Mar 2014

Strange-Looking Comet (PanSTARRS 2012K1)

In poking around the internet looking for information about Comet PanSTARRS-2012K1, I came across the sketch below from Uwe Pilz of Leipzig Germany. He posted this on Cloudy Nights Telescope Reviews:
I sketch comets often but show these sketches seldom here, because they are not especially impressive: Comets have soft borders.
In this case I make an exception: Comet Panstarrs looks very strange. The coma is oval, die [the] axis deviates from the anti-solar direction. The tail shows some wings which are not symmetric. Part of this habitus [?] may be caused by unusual spectrum of dust particles' diameter. May be some kind of outburst or disintegration plays a role.

If you have the chance, please look at this comet. It is in Hercules [now in Corona Borealis] and can be observed easily in the morning sky.

I used my 32 cm Newtonian and changed magnification between 96x and 144x. A Swan Band filter gave no effect: It is a dust rich comet.

Uwe Pilz sketch Mar 3 Liepzig Germany

If you get a chance do have a look as it should be brighter now, aprox. a month later. -John H.

Wonderful Winter Nights

Wonderful Winter Nights -by Lorraine Rodgers

Winter stargazing is a special treat, especially for those of us who live in Grey-Bruce. Clear moonless nights seem very rare during the cold months. A few of us were able to take advantage of great sky conditions this past weekend.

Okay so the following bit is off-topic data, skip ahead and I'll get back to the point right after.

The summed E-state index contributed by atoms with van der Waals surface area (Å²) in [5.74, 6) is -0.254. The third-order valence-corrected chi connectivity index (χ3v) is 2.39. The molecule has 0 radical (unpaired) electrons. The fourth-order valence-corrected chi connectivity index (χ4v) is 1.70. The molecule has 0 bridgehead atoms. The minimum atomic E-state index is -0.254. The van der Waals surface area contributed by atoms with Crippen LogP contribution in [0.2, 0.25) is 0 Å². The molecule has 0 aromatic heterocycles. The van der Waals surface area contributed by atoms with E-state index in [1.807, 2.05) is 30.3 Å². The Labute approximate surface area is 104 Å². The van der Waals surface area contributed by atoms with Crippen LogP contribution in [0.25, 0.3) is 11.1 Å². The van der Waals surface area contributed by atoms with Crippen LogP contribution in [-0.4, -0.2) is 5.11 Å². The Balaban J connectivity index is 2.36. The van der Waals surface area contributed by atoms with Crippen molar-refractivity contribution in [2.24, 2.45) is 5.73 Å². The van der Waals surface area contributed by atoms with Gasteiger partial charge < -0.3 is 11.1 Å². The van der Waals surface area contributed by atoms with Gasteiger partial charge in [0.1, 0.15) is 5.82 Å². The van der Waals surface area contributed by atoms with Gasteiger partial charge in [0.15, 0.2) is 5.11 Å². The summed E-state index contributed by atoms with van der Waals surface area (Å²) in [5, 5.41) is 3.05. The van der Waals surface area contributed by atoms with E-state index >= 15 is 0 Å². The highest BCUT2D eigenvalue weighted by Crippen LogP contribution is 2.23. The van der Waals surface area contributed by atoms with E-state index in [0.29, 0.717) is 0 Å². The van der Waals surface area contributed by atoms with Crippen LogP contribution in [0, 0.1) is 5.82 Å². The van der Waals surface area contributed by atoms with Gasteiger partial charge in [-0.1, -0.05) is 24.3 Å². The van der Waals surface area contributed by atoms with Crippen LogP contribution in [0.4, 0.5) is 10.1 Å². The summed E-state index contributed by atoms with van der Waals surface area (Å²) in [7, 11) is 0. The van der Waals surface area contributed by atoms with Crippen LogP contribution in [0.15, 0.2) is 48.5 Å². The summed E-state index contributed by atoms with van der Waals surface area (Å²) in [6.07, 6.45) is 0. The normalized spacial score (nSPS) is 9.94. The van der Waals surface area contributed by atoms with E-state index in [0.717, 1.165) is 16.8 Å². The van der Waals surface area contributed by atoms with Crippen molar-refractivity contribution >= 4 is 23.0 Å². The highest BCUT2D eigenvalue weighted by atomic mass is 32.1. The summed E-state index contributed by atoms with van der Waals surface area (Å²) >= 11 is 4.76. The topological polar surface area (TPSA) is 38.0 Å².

Any cold weather observing takes careful planning and preparation. Wearing enough layers is essential. The temperature fell to at least -15C with a windchill around -27C. We discovered that the newly installed radiant heater was perfect for the frequent warm-up breaks we all needed.

The heavens always offer their treasures but the winter stars are especially bright. Upon arriving at the Observatory, we were greeted with a dark sky and a bright Milky Way.  The new crescent moon graced the sky briefly. I described it as either a bowl or a smile. The zodiacal light was so obvious in the western sky, well after sunset. This was a favourite object to image.

A crescent moon only 1.9 d old. Image by John H. Canon 60Da, 400 mm f/5.6 lens, ISO 800, exp = 2.5 s.

Our observing session had a few challenges like cold noses, fingers, and toes. This also affected operation of cameras and scopes. The GoTo hand controller was slow. The roof was slow. Every metal surface was dangerously cold. There were snow drifts to wade through. But the south wall was manually opened so no issues there. This expanded our observing options quite a bit. Orion and Canis Major were perfectly framed. We explored several Messier objects in that area, as well as Jupiter and its moons. Our eventual Messier total was only a dozen but not too bad, considering the circumstances.

We all made sure to look at the supernova in M82, SN2014J. At magnitude 11 it does not look spectacular. It's more the fact that a single star exploding, can be as bright or brighter than its whole galaxy, from our point of view.

One of our number had his first chance to operate a telescope...the 12" Dob! He learned quickly and found several objects on his own.

Three of the four observers at ES Fox Observatory Sunday night. Image by John. H. Canon 60Da, 10 mm f/2.8 lens, ISO 1600, exp. = 6 s. Note: no sensor cooling required as the ambient temp was -15C.

After a long wait [for clear skies this winter!], this was a night to remember. It is recorded in my sky journal. But I began to realize that some of our members prefer to keep a different type of journal. By using all their images, they have their own type of journal -a photographic one of all the observing they have done.

And now....I'm waiting for spring and its promise of warmer nights.